The Ramsgate Society has responded to the invitation to comment on Thanet District Council’s proposals for a “partial” update of the Local Plan adopted in 2020, specifically those relating to the discussion paper “Development Strategy”. The Society recognises that a great deal of time, effort and indeed expense has gone into the production of this and other related papers concerning Sites, Housing Needs, Retail and Leisure, Employment, Sustainability Appraisal and Habitat Regulations Assessment. The Plan period has been extended from 2031 to 2040.

These documents make scant reference to the enormous ‘elephant in the room’ that goes by the name of ‘Manston’.  The future of the Manston airport is THE issue that has bedevilled serious discussion of the future of Thanet, and of Ramsgate in particular, for close on a decade.  Uncertainty lingers on, while the decision about the outcome of the Development Consent Order (DCO) is pending from the Secretary of State for a second time. The Local Plan includes the designation of the site “for aviation use”, and there are no indications that the proposed Update will review this.

The Ramsgate Society has strongly opposed the proposal for a freight hub airport, and gave evidence to that effect at the Examining Authority’s public hearing. Alongside the Planning Inspectorate, we assert that there is no credible evidence to support the need for a new freight cargo airport, and we are convinced that its development would be seriously detrimental to the well-being of Ramsgate, including the health of the population, the heritage of its built environment, and its economic future as a tourism destination. We have recently reiterated our view in response to another round of consultation following the requirement placed on the Secretary of State to reconsider the DCO, and we were delighted that the distinguished international consultants Arup, appointed to advise the Secretary of State, saw no reason to change the view of the Planning Inspectorate and many other experts that there was no case for approving the RSP development.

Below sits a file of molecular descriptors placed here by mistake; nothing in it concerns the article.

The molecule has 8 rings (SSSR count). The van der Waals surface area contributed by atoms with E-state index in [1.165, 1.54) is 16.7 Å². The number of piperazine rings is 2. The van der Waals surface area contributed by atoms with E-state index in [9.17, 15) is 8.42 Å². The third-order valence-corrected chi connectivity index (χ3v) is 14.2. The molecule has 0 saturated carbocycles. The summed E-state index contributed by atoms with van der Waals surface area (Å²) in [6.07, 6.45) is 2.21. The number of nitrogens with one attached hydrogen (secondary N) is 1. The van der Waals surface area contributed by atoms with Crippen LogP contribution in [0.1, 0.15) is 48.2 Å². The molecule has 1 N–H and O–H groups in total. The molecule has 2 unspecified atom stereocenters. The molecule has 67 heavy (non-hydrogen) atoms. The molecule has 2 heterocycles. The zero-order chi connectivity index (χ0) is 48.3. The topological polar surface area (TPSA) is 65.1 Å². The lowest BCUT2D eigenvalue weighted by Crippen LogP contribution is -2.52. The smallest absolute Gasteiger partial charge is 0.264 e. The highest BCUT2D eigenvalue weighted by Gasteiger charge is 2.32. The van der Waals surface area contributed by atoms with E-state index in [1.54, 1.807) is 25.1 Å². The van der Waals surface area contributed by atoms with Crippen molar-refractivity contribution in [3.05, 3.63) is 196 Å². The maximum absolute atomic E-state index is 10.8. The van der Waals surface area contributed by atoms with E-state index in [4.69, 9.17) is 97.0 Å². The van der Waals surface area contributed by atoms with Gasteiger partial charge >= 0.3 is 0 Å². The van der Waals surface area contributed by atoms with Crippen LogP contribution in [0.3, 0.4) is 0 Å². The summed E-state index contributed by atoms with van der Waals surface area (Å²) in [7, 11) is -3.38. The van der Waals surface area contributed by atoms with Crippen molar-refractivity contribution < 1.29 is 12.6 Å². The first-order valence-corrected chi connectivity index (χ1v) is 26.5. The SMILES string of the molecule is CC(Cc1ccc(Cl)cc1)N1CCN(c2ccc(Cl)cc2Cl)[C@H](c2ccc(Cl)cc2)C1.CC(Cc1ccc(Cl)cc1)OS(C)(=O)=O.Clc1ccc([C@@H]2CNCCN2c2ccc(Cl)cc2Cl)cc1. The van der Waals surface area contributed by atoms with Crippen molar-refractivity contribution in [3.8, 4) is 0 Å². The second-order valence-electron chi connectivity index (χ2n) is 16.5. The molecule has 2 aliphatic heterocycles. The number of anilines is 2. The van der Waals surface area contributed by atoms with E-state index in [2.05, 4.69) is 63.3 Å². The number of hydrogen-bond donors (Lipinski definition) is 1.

There is no deadline by which the Secretary of State is required to make his decision, but that must surely be within the next few months.  The credible evidence from many quarters, plus Arup’s unambiguous dismissal of RSP’s position, mean the likelihood is now that he will refuse the DCO. Our concern is that there appears to be no contingency provision (or in recent political parlance, a “Plan B”) contained in the Update papers to deal with that situation. In terms of producing an updated sound and sustainable Local Plan a great deal hangs on whether or not the Manston site continues to be designated “for aviation use”, particularly the critically important issue of the future of housing provision. Central government dictates the house building targets. The 700 acre, Manston brownfield site, once redesignated, could provide for up to 4000 homes. That would reduce the current unwelcome pressure to develop greenfield sites on the fringes of our villages and urban areas, as well as progress towards our sustainability objectives.

Michael Ashley & Richard Oades

Executive Committee Members